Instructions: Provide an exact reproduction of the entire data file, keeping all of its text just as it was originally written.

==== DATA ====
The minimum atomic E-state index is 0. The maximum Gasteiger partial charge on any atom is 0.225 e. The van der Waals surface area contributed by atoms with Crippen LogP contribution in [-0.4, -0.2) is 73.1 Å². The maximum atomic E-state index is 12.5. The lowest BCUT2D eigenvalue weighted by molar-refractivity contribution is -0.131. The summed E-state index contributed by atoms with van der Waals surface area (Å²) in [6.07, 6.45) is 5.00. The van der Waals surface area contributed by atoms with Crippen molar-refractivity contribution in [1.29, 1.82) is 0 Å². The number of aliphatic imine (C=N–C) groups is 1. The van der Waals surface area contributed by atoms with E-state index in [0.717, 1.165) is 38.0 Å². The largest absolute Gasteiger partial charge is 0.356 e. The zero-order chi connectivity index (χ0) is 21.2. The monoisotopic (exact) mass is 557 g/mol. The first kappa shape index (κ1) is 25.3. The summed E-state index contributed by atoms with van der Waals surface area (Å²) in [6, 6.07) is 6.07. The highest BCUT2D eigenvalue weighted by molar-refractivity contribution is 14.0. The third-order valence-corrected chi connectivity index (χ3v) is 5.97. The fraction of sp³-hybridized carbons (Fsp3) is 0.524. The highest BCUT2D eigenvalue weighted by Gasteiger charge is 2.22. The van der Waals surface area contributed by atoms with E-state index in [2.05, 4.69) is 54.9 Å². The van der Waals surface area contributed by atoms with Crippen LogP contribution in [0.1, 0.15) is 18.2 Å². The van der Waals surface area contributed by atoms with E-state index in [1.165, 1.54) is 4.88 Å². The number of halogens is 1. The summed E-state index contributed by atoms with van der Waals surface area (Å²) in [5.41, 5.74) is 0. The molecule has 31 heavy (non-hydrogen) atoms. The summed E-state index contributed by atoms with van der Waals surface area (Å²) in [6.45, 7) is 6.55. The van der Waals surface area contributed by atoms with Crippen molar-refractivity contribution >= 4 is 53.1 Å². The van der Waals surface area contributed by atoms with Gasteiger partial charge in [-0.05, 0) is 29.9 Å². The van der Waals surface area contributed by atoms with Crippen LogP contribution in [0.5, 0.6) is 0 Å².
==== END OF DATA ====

The minimum atomic E-state index is 0. The maximum Gasteiger partial charge on any atom is 0.225 e. The van der Waals surface area contributed by atoms with Crippen LogP contribution in [-0.4, -0.2) is 73.1 Å². The maximum atomic E-state index is 12.5. The lowest BCUT2D eigenvalue weighted by molar-refractivity contribution is -0.131. The summed E-state index contributed by atoms with van der Waals surface area (Å²) in [6.07, 6.45) is 5.00. The van der Waals surface area contributed by atoms with Crippen molar-refractivity contribution in [1.29, 1.82) is 0 Å². The number of aliphatic imine (C=N–C) groups is 1. The van der Waals surface area contributed by atoms with E-state index in [0.717, 1.165) is 38.0 Å². The largest absolute Gasteiger partial charge is 0.356 e. The zero-order chi connectivity index (χ0) is 21.2. The monoisotopic (exact) mass is 557 g/mol. The first kappa shape index (κ1) is 25.3. The summed E-state index contributed by atoms with van der Waals surface area (Å²) in [6, 6.07) is 6.07. The highest BCUT2D eigenvalue weighted by molar-refractivity contribution is 14.0. The third-order valence-corrected chi connectivity index (χ3v) is 5.97. The fraction of sp³-hybridized carbons (Fsp3) is 0.524. The highest BCUT2D eigenvalue weighted by Gasteiger charge is 2.22. The van der Waals surface area contributed by atoms with E-state index in [2.05, 4.69) is 54.9 Å². The van der Waals surface area contributed by atoms with Crippen LogP contribution in [0.1, 0.15) is 18.2 Å². The van der Waals surface area contributed by atoms with E-state index in [1.165, 1.54) is 4.88 Å². The number of halogens is 1. The summed E-state index contributed by atoms with van der Waals surface area (Å²) in [5.41, 5.74) is 0. The molecule has 31 heavy (non-hydrogen) atoms. The summed E-state index contributed by atoms with van der Waals surface area (Å²) in [6.45, 7) is 6.55. The van der Waals surface area contributed by atoms with Crippen molar-refractivity contribution >= 4 is 53.1 Å². The van der Waals surface area contributed by atoms with Gasteiger partial charge in [-0.05, 0) is 29.9 Å². The van der Waals surface area contributed by atoms with Crippen LogP contribution in [0.5, 0.6) is 0 Å².